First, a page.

Alex Thomson said he was proud of his efforts in the Route du Rhum - despite having to concede the IMOCA title to rival Paul Meilhat.
On Friday, the Gosport skipper of HUGO BOSS was the first to cross the line in the race to Pointe-à Pitre, Guadeloupe, having set off from Saint Malo, France, on November 4.
Yet he was penalised after running aground at the north end of Grande Terre on La Pointe à Claude - 50 nautical miles from the finish line.
That left the 44-year-old with no option but to utilise his engine to rescue both himself and the boat from a potentially life-threatening situation.
It also resulted in Thomson being handed a 24-hour penalty by the Race International Jury, which presented Meilhat with the class victory.
Thomson admitted it was a bitter pill to swallow after 11 days, 23 hours, 10 minutes and 58 seconds racing.
He was also 140 nautical miles ahead of his French counterpart when the grounding happened.
Yet, staying positive, Thomson was delighted with the way he dominated the world-famous race.
'I wanted to attack from the outset and lead from the front, and that’s what I was able to do,' said Thomson.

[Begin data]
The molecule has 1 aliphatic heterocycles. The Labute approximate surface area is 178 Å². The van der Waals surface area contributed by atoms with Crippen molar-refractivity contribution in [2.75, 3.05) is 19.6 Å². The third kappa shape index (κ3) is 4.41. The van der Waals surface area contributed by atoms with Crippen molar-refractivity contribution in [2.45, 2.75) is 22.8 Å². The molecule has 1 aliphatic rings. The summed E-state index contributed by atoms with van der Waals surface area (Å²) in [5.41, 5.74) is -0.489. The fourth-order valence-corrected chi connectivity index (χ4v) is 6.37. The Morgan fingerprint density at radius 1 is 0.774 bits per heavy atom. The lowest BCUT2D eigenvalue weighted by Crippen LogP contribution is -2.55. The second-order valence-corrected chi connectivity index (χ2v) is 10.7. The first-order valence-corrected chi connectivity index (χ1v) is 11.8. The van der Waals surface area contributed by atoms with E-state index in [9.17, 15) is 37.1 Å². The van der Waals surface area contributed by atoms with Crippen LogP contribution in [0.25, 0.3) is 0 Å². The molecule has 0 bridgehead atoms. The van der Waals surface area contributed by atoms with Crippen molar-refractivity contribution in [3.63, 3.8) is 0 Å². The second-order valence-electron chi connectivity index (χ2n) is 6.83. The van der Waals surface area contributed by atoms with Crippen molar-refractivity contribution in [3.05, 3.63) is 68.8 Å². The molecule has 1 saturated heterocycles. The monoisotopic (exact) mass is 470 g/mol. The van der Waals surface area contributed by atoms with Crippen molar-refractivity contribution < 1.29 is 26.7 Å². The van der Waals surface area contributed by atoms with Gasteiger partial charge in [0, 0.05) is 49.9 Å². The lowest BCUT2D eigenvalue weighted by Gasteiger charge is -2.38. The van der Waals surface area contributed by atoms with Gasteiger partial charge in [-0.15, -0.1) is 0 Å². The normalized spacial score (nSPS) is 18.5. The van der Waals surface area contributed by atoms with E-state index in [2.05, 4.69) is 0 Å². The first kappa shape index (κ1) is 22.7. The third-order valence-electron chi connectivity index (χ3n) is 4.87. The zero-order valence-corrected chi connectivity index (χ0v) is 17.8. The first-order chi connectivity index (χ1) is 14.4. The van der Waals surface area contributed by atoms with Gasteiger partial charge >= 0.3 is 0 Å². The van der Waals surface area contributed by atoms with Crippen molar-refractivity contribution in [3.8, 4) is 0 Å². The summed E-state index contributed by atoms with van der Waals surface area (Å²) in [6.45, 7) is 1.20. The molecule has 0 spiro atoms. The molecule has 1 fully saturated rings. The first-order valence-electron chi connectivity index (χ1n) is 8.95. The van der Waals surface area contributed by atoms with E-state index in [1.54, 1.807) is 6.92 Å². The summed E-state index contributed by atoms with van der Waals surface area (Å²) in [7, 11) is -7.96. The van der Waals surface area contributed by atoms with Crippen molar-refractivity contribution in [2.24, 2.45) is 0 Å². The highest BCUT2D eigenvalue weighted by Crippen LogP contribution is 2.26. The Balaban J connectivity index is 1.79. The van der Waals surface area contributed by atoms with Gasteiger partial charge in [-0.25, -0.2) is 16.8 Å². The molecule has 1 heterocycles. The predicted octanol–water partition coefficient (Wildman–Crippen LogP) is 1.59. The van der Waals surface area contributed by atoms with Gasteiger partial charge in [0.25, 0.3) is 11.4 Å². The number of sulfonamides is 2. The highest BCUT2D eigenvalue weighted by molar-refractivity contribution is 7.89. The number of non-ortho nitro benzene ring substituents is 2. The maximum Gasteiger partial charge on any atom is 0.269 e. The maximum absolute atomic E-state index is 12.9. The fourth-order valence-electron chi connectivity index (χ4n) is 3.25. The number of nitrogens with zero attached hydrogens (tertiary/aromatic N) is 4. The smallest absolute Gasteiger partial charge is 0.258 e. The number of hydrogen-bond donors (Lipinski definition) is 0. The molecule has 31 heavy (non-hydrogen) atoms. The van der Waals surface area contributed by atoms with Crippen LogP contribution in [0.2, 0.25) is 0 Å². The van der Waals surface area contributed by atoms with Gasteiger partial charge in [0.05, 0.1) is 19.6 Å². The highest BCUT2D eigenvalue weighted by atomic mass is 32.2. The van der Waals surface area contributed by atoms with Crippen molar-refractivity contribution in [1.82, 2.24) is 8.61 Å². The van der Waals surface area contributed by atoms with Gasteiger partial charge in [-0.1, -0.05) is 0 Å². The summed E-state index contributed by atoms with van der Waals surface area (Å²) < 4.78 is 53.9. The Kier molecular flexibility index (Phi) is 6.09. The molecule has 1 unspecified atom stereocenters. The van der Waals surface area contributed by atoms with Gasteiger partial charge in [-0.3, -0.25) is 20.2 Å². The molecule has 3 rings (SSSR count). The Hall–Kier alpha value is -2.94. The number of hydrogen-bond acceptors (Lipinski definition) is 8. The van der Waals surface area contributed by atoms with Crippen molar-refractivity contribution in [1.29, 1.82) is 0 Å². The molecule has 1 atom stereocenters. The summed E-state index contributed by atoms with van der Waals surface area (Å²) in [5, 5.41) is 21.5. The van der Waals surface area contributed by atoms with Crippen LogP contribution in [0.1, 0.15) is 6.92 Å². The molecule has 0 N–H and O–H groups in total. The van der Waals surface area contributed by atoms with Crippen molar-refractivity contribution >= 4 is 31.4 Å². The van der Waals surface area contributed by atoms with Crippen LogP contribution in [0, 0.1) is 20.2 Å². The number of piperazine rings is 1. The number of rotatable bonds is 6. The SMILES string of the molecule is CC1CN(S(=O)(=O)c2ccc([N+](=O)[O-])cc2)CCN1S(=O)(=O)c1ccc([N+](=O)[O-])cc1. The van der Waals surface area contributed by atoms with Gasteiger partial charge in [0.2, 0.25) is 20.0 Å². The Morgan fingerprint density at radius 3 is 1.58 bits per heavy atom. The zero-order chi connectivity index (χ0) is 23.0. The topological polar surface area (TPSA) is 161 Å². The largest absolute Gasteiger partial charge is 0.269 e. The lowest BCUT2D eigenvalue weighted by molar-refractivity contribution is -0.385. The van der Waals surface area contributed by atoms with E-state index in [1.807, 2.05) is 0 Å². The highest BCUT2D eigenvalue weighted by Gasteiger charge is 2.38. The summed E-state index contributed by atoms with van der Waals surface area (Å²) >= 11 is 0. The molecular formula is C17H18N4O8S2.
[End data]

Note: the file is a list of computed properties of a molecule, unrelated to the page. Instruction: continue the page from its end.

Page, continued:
'The storms were ferocious and the conditions were brutal but I was able to overcome that and I’m incredibly proud of the way I raced and the way HUGO BOSS performed.
'Of course, this is a bitter pill to swallow but it’s something we learn from.
'I am obviously devastated but there are a lot of positives to take away from this.
'We were quite clearly the fastest boat in the fleet, we reached a new top speed for HUGO BOSS of 38.5knots and, from the very start, I felt that I sailed a great race.
'Regardless of the penalty that has been handed to us, I’m proud of our team and the way that we were able to dominate'.
The Route du Rhum marked Thomson’s final race onboard the current HUGO BOSS boat.
In the summer of 2019 he will unveil a new multi-million pound race yacht on which he hopes to win the 2020 Vendée Globe.